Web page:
Feeling lost and abandoned, Mary Ingalls battles anger and self-pity at a school for the blind, far away from the little house by Plum Creek. But soon, Mary finds a source of hope in her new teacher,...
Albert Quinn Ingalls wants to be a doctor. But soon he discovers that he is fatally ill. He decides to spend the rest of his life in Walnut Grove. Meanwhile children from school are preparing for their traditional climbing of the mountain.
During preparation for Christmas baby, Rose Wilder is kidnapped by the woman who recently lost her child. Looking for her Laura, Almanzo and Mr Edwards meet lonely orphan boy, who finally stays with that woman.
A long-running drama based upon the "Little House" series of books by Laura Ingalls Wilder, "Little House on the Prairie" follows the lives of the simple, farming Ingalls family: Charles, Caroline, Mary, Laura, Carrie and then Grace and the later adopted Albert, James and Cassandra, who settle into a quaint little house on the banks of Plum Creek near the small town of Walnut Grove during the late 1800s. Often narrated by Laura, the series follows her simple farm upbringing from her childhood until her adulthood with Almanzo Wilder with whom she starts a family of her own. While the series is based upon the Little House books (and thus the real life of author Laura Ingalls Wilder), it is a very loose adaptation, with mostly only key events and elements of fact surviving the transition from book to TV series, the most important being Mary's eventual blindness, and Laura's future. Several other fictitious (some factual) characters make up the friendly community of Walnut Grove, ...Written by
Ondre Lombard <email@example.com>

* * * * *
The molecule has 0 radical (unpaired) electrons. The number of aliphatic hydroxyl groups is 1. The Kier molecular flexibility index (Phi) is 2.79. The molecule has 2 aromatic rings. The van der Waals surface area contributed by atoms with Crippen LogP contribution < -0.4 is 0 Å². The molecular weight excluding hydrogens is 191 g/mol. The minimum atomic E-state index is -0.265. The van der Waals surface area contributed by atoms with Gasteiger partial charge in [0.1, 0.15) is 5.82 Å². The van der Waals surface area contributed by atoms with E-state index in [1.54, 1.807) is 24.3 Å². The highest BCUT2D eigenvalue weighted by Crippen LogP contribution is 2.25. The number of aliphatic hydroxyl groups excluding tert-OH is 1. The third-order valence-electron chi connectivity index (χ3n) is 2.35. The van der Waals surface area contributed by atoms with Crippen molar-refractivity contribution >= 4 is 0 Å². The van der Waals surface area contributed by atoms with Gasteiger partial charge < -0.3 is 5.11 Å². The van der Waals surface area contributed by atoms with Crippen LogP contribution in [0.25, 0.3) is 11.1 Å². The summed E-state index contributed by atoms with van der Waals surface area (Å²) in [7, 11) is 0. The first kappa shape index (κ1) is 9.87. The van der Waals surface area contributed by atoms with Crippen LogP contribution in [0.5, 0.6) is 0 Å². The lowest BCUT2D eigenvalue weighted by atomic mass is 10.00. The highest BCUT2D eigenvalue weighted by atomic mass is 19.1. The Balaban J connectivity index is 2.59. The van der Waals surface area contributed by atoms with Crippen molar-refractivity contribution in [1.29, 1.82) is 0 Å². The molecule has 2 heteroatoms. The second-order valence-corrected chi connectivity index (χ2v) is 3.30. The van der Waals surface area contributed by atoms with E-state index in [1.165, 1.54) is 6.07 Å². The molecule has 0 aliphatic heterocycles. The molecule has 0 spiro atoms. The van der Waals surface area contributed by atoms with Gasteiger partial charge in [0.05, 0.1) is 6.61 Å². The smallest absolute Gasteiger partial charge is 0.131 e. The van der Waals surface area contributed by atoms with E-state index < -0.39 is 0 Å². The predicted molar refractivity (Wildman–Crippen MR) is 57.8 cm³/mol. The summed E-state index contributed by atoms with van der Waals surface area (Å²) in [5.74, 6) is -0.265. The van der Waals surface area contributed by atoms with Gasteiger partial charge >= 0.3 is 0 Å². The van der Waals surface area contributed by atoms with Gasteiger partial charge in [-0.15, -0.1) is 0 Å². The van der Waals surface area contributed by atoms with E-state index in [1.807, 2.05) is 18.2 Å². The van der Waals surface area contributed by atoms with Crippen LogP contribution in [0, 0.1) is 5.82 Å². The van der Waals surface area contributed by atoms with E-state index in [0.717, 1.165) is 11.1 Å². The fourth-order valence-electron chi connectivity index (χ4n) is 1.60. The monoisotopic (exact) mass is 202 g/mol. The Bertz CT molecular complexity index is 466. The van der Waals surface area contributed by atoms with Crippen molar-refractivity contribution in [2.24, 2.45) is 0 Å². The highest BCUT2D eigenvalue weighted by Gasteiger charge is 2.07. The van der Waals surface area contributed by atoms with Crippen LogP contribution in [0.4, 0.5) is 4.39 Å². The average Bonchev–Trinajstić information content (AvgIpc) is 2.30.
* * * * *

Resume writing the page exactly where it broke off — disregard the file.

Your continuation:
Whereas Karen Grassle (and other cast members) thought it was "unfortunate" that Michael Landon decided to blow up the town at the ending; Michael Landon himself was proud of that decision. Landon remarked about this to the The New York Times in 1984: "I think it makes for a good strong pioneer ending. It was also a nice catharsis for the cast and crew. There were lots of tears when we finally blew up the town. The actors had all become very attached to their own buildings, so it was very emotional." See more »
Despite being prairie women, it's clear, especially during later seasons that all of the female characters have hairdos which were professionally done, as well as manicured nails. Neither of these were "in fashion" for poor women in the 1880's Midwestern US. See more »
I don't know what it is about this show, but it is one of my all time favorites. I am now in my early 40's and still watch it every time it airs. I own every DVD and even recorded every show long before DVDs were available. Michael Landon had a gift about the shows he wrote and directed. The best episode, in my opinion, is "The Lord is My Shepherd." The story lines and family atmosphere of these episodes says a lot. I can remember growing up watching these shows every Monday night - brings back fond memories of sharing those times with my family, particularly my grandmother, who adored Michael Landon as much as I did. I wish TV of today had the family values like it had many years ago. Shows such as "Little House" will forever remain a piece of history. Thank God Michael Landon left us such wonderful TV memories! :-)
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